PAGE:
It’s every student’s worst nightmare: a suspicious character with a weapon in a crowded academic building. The shooting tragedy at Virginia Tech is approaching its second anniversary, but it is still fresh in the minds of college students all across the country. Although nothing serious came out of Wednesday’s incident of suspicious activity in the College of Arts and Sciences, the event showed that the Boston University Emergency Alert System fails to serve its crucial purpose of keeping students out of harm’s way in times of crisis.
By all accounts, the Boston University Police Department performed admirably. The response was quick, organized and did not cause panic. It was apparent that they had practiced this scenario before and were well prepared.
Students, however, were nowhere near as prepared for the incident, partially because they remained borderline ignorant of its gravity. Instead of clearly communicating that BUPD had a serious situation on its hands, students were only told that they should avoid the CAS building because of ‘police activity.’
If this was BUPD’s way of communicating that a credible source alerted the department that a stranger was carrying an ammunition clip, then it is being far too vague. Understandably, letting students know via phone call, text message or email that someone might be in possession of a gun inside CAS could cause unwarranted panic. But at the very least, students could have been warned of a suspicious character in the area in order to make a more informed decision. For students that were heading to their classes in CAS, how were they supposed to know if the situation was serious enough to warrant skipping class? Would their professors penalize them for missing class? This was never made clear in any of the alert messages.
Even more disconcerting were the unique circumstances of students who were already in class at CAS when they got the emergency alert. According to the BU Emergency Alert System website, students are told, ‘do not deviate from the instructions provided.’ Yet this is exactly what hundreds of students and professors in CAS did. Few students, if any, left their classrooms, and most classes were not cancelled. The vagueness of the alert may have had other consequences. Since students were not directed to stay in one place, they could have wandered into the halls, putting them in danger. BUPD should have made it obvious exactly what students and faculty were expected to do.
Professors need to be kept up to date on these kinds of situations. Since cell phones are supposedly not allowed in the classroom and some classrooms don’t have cell service, there is a chance that students and faculty will be kept in the dark about an emergency, putting them at risk. There should be some kind of public announcement system or other method of keeping professors up to date about urgent situations.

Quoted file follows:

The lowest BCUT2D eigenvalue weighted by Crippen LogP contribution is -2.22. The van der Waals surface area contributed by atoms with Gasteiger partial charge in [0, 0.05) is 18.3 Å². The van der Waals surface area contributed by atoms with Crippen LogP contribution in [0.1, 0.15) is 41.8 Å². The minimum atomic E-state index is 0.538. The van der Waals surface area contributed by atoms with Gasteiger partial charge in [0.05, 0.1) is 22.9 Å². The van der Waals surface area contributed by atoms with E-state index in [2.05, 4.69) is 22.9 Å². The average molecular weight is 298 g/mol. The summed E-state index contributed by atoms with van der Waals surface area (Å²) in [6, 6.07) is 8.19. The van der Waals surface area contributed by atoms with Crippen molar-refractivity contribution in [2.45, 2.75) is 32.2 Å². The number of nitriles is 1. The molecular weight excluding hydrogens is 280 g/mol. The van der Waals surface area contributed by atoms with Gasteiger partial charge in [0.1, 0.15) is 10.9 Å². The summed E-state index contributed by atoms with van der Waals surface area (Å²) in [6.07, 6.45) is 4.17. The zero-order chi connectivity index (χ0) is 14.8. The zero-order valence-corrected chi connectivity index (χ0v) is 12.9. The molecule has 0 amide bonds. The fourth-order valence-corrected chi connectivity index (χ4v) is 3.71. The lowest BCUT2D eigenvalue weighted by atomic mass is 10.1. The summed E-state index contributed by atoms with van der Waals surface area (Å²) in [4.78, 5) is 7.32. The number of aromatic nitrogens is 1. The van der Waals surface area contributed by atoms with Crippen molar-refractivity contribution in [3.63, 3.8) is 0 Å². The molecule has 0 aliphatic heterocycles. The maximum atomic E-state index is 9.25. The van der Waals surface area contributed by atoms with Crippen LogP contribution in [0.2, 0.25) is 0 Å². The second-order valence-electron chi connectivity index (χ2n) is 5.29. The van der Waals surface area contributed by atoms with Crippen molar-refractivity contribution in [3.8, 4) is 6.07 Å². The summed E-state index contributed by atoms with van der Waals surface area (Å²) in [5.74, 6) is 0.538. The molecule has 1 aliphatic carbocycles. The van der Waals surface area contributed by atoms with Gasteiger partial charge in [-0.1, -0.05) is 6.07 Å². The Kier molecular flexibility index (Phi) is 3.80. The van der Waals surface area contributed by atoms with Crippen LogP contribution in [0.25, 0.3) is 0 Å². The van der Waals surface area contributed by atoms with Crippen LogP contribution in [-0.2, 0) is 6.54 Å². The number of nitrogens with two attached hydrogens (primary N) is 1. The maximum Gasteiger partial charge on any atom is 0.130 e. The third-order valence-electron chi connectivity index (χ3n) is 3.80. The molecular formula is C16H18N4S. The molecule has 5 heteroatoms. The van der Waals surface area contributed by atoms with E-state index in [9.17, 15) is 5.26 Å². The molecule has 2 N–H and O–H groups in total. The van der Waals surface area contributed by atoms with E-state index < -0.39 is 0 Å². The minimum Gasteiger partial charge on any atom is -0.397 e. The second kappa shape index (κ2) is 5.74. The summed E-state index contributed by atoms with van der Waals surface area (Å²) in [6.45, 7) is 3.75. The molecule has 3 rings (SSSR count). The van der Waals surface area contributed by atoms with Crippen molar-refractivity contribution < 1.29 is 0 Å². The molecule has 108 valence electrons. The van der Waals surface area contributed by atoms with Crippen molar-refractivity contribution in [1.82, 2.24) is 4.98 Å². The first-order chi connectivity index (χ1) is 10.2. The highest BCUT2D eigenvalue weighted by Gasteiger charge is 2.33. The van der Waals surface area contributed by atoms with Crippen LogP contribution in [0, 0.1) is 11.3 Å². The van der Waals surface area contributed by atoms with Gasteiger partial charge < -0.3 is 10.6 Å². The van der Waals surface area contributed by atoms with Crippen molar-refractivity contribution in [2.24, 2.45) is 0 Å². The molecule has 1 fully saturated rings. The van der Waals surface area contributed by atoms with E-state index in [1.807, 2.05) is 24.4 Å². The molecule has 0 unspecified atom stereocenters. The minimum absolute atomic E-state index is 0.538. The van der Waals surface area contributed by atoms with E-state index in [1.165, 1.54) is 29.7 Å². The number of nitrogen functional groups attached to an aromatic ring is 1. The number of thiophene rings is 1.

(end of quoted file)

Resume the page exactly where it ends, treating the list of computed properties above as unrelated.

In hindsight, the decision not to evacuate CAS worked out well because the suspect caused no disturbance. BUPD has a valid point about an evacuation making it more difficult to catch a suspect, but the priority should be to ensure student safety.
The BU Emergency Alert System is not the only system that needs reform. BU needs to have more options in these scenarios than either evacuation or no evacuation. If there really was a gunman in the hallways, evacuation would quite possibly only put students in harm’s way. BU should have a lockdown plan in place, as many high schools and colleges all over the country do. Sometimes the safest thing to do is simply stay put, but this cannot be expressed clearly with the current system.
In the future, if there is ever an area that BUPD determines to be too dangerous for students to be near, then students have to understand what BU Alerts mean. Wednesday’s messages were simply not informative enough. Students should not have to decide whether or not they are compromising their safety by remaining in a classroom, despite a text message telling them that everyone needs to stay away from that area.
Once BU reforms the Alert system, the university must be sure that students understand exactly how it works and how to interpret any messages they receive from the system. BU already requires that students confirm their telephone numbers online with the BU Emergency Alert System, but the university should also require students to demonstrate that they have knowledge of the system. This way, everyone will be on the same page and will know what do when unexpected emergencies occur.
What transpired on Wednesday must not happen again. BUPD response may have been ‘adequate,’ but the BU Alert system itself has proven to be a complete failure. The next time there is a suspected weapon in a BU building, the outcome may not be as fortuitous. Communication between the university and students during a crisis needs to be explicit in it’s meaning, or else the safety of students and faculty is jeopardized.